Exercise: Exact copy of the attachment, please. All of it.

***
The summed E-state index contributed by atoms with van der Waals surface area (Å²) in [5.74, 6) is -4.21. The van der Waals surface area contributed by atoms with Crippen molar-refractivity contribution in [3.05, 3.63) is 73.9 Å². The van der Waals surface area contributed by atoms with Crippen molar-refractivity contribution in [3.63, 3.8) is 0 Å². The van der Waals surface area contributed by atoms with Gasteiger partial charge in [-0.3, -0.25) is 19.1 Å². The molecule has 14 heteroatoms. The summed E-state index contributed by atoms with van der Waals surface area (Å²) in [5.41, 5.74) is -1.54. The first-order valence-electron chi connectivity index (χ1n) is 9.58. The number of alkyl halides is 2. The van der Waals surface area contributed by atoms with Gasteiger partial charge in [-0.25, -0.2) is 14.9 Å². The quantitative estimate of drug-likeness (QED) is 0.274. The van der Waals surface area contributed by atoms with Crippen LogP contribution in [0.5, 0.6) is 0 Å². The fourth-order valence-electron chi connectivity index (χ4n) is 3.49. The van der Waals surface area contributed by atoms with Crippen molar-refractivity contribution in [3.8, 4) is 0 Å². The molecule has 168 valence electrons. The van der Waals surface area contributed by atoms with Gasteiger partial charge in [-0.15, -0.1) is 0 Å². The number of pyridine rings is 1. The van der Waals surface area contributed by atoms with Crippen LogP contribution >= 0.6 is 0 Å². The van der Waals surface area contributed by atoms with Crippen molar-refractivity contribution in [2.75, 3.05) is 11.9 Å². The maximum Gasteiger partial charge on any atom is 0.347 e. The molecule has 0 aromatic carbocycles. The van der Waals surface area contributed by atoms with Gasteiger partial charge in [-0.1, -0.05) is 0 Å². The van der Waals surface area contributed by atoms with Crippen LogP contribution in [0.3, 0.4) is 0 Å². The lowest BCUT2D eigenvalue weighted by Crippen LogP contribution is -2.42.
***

The summed E-state index contributed by atoms with van der Waals surface area (Å²) in [5.74, 6) is -4.21. The van der Waals surface area contributed by atoms with Crippen molar-refractivity contribution in [3.05, 3.63) is 73.9 Å². The van der Waals surface area contributed by atoms with Crippen molar-refractivity contribution in [3.63, 3.8) is 0 Å². The van der Waals surface area contributed by atoms with Gasteiger partial charge in [-0.3, -0.25) is 19.1 Å². The molecule has 14 heteroatoms. The summed E-state index contributed by atoms with van der Waals surface area (Å²) in [5.41, 5.74) is -1.54. The first-order valence-electron chi connectivity index (χ1n) is 9.58. The number of alkyl halides is 2. The van der Waals surface area contributed by atoms with Gasteiger partial charge in [-0.25, -0.2) is 14.9 Å². The quantitative estimate of drug-likeness (QED) is 0.274. The van der Waals surface area contributed by atoms with Crippen LogP contribution in [0.5, 0.6) is 0 Å². The fourth-order valence-electron chi connectivity index (χ4n) is 3.49. The van der Waals surface area contributed by atoms with Crippen molar-refractivity contribution in [3.8, 4) is 0 Å². The molecule has 168 valence electrons. The van der Waals surface area contributed by atoms with Gasteiger partial charge in [-0.15, -0.1) is 0 Å². The number of pyridine rings is 1. The van der Waals surface area contributed by atoms with Crippen LogP contribution >= 0.6 is 0 Å². The van der Waals surface area contributed by atoms with Crippen molar-refractivity contribution in [2.75, 3.05) is 11.9 Å². The maximum Gasteiger partial charge on any atom is 0.347 e. The molecule has 0 aromatic carbocycles. The van der Waals surface area contributed by atoms with Gasteiger partial charge in [-0.1, -0.05) is 0 Å². The van der Waals surface area contributed by atoms with Crippen LogP contribution in [0.3, 0.4) is 0 Å². The lowest BCUT2D eigenvalue weighted by Crippen LogP contribution is -2.42.